Judges release ex-Nazi camp secretary who skipped accessory to murder trial
A 96-year-old former secretary for the Stutthof concentration camp’s SS commander has been released from detention, five days after she was taken into custody for skipping the start of her trial in northern Germany.
The German woman was picked up by police on Thursday, a few hours after leaving her home in Hamburg in a taxi on the morning her trial was due to start on more than 11,000 counts of accessory to murder.
The state court in Itzehoe ordered her detained. She appealed and appeared in court again on Tuesday.
A statement from the court said that judges suspended the arrest warrant and released her, ordering unspecified “safeguards”.
The next court session is scheduled for October 19, when the indictment is due to be read. That could not be done last week in the defendant’s absence.
Prosecutors say the woman was part of the apparatus that helped the Nazi camp in occupied Poland function during the Second World War more than 75 years ago.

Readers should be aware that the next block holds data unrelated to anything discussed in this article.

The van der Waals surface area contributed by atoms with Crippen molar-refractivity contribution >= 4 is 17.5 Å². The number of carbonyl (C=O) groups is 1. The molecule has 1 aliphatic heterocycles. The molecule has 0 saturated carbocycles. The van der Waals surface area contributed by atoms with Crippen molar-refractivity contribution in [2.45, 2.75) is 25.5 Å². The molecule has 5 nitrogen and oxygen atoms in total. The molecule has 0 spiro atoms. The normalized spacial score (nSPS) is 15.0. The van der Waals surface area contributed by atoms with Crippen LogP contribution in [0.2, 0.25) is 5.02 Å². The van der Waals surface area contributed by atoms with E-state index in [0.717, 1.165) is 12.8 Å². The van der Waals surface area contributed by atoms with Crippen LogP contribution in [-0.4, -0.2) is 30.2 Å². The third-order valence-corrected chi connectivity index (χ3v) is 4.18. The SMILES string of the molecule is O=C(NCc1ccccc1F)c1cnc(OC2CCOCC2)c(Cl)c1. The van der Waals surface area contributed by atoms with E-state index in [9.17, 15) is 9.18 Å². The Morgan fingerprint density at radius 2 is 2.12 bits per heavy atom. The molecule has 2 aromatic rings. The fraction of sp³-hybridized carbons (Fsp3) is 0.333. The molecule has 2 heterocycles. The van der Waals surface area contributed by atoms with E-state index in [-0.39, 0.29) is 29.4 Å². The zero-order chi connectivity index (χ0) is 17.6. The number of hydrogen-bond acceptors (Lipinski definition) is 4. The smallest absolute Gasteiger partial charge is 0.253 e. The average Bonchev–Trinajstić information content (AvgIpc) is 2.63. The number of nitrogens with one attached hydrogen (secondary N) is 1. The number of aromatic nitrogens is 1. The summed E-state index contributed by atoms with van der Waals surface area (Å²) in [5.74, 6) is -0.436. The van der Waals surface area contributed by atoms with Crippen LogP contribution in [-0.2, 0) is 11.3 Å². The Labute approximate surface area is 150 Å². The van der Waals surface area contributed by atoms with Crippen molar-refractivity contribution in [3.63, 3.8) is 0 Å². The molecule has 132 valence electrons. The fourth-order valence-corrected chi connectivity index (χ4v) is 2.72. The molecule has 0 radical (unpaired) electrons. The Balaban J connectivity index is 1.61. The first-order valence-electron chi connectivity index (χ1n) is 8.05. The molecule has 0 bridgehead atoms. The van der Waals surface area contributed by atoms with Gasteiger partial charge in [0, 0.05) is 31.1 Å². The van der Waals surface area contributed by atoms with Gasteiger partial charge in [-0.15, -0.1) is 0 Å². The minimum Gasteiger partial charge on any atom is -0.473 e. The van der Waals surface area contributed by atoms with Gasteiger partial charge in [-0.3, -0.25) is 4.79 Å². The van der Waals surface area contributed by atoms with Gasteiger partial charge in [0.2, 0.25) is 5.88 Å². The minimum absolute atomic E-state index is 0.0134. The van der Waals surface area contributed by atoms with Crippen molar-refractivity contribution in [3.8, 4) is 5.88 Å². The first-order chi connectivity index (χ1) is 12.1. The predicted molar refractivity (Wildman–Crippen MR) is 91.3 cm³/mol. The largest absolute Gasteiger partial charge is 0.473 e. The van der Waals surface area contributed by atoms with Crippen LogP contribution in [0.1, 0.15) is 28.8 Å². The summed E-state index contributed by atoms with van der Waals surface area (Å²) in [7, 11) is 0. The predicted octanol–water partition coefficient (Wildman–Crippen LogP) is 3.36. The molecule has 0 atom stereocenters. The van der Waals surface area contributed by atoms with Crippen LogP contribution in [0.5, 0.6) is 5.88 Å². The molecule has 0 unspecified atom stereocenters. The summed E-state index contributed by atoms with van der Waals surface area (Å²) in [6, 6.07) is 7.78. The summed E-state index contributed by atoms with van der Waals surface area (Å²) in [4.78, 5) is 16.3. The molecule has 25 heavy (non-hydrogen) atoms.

The court has said she allegedly “aided and abetted those in charge of the camp in the systematic killing of those imprisoned there between June 1943 and April 1945 in her function as a stenographer and typist in the camp commandant’s office”.
Despite her age, the woman is being tried in juvenile court because she was under 21 at the time of the alleged crimes.
German media have identified her as Irmgard Furchner.
A court spokeswoman said after she skipped the trial opening last week that the defendant had previously “announced that she didn’t want to come” to court, but that did not provide sufficient grounds for detaining her ahead of the trial.
Given the woman’s age and condition, she had not been expected “actively to evade the trial”.